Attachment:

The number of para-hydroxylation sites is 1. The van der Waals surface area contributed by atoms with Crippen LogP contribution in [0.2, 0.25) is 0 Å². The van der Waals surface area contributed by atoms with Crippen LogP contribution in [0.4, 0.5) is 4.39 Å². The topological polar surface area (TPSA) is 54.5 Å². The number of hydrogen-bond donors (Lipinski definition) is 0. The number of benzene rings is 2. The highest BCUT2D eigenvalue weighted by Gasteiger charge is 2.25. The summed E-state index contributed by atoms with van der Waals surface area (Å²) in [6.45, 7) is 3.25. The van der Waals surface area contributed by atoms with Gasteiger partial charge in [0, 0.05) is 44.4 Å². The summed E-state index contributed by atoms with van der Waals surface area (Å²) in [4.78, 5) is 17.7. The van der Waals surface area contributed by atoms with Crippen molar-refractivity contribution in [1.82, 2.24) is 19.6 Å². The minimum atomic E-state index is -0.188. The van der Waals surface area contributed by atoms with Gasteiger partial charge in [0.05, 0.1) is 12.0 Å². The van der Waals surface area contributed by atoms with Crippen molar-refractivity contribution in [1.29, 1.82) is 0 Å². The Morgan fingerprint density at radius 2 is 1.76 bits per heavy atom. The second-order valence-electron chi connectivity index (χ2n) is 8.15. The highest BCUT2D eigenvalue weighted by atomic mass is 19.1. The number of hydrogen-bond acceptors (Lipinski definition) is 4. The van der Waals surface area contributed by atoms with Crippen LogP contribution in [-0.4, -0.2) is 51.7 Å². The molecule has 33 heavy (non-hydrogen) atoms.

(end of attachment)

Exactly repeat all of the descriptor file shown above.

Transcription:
The number of para-hydroxylation sites is 1. The van der Waals surface area contributed by atoms with Crippen LogP contribution in [0.2, 0.25) is 0 Å². The van der Waals surface area contributed by atoms with Crippen LogP contribution in [0.4, 0.5) is 4.39 Å². The topological polar surface area (TPSA) is 54.5 Å². The number of hydrogen-bond donors (Lipinski definition) is 0. The number of benzene rings is 2. The highest BCUT2D eigenvalue weighted by Gasteiger charge is 2.25. The summed E-state index contributed by atoms with van der Waals surface area (Å²) in [6.45, 7) is 3.25. The van der Waals surface area contributed by atoms with Gasteiger partial charge in [0, 0.05) is 44.4 Å². The summed E-state index contributed by atoms with van der Waals surface area (Å²) in [4.78, 5) is 17.7. The van der Waals surface area contributed by atoms with Crippen molar-refractivity contribution in [1.82, 2.24) is 19.6 Å². The minimum atomic E-state index is -0.188. The van der Waals surface area contributed by atoms with Gasteiger partial charge in [0.05, 0.1) is 12.0 Å². The van der Waals surface area contributed by atoms with Crippen molar-refractivity contribution in [1.29, 1.82) is 0 Å². The Morgan fingerprint density at radius 2 is 1.76 bits per heavy atom. The second-order valence-electron chi connectivity index (χ2n) is 8.15. The highest BCUT2D eigenvalue weighted by atomic mass is 19.1. The number of hydrogen-bond acceptors (Lipinski definition) is 4. The van der Waals surface area contributed by atoms with Crippen LogP contribution in [-0.4, -0.2) is 51.7 Å². The molecule has 33 heavy (non-hydrogen) atoms.